Amazon is the most recent streaming service to get in the game. With Amazon Instant Video, the website is streaming many TV shows past and present in addition to their own original programming now. While the site is primarily used for shopping, it has steadily grown its online TV subscription service.
The site's buzziest show thus far is Transparent, a "dramedy" starring Jeffrey Tambor as the patriarch of a dysfunctional family who decides to transition into a woman. The show won two Golden Globes this year and has received much critical acclaim. Other shows that have been modest hits for the site are Alpha House starring John Goodman, Mozart in the Jungle and the new series Bosch. Amazon has a unique "Pilot Season" process that allows users to watch the pilot of a show and then vote on if they want to see it become a full series.
Amazon also carries many hit shows like BBC America's Orphan Black, PBS's Downton Abbey and a wide selection of HBO shows like The Sopranos, Boardwalk Empire and The Wire. Users can also buy episodes of current seasons of shows for $1.99 a piece.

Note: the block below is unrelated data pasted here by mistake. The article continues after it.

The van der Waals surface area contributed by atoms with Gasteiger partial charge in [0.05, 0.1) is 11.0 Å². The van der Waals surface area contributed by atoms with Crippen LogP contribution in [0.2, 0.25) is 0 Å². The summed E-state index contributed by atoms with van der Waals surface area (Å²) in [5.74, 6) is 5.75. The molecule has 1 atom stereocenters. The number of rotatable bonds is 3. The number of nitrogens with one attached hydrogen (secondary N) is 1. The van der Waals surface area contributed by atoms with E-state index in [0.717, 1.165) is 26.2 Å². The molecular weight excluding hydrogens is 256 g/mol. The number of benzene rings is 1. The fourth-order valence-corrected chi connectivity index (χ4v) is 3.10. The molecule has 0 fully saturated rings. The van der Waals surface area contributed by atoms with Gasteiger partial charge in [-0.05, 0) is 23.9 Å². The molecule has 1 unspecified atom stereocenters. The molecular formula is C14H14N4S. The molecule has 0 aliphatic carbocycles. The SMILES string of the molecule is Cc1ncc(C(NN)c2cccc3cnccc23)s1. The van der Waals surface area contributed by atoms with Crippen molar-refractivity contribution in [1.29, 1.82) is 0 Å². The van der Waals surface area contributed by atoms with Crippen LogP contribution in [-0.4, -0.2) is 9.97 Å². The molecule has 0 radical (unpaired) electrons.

However, some believe that the business model for Amazon is not as appealing as the ones for Netflix or Hulu. Members must pay an all-at-once fee of $99 for a year of access as an Amazon Prime user, a price that may sound a little too high for some users. Additionally, the overall interface for Amazon is a bit all over the place compared to the cleaner Netflix and Hulu Plus, as Digital Trends observes.
Netflix, Hulu and Amazon all have individual features that make them unique leaders in the streaming wars. For those looking for a wide range of content and the shiniest interface, Netflix is the way to go. Those who want current TV shows the day after they air will find Hulu to be the one. Meanwhile, Amazon falls somewhere in between with a relatively large amount of TV shows in addition to some up to date content.
As far as which streaming service is on top, Netflix is definitely the top dog in terms of popularity, but with Hulu and Amazon gradually improving their sites and overall content, it will likely be a tighter competition over the next few years.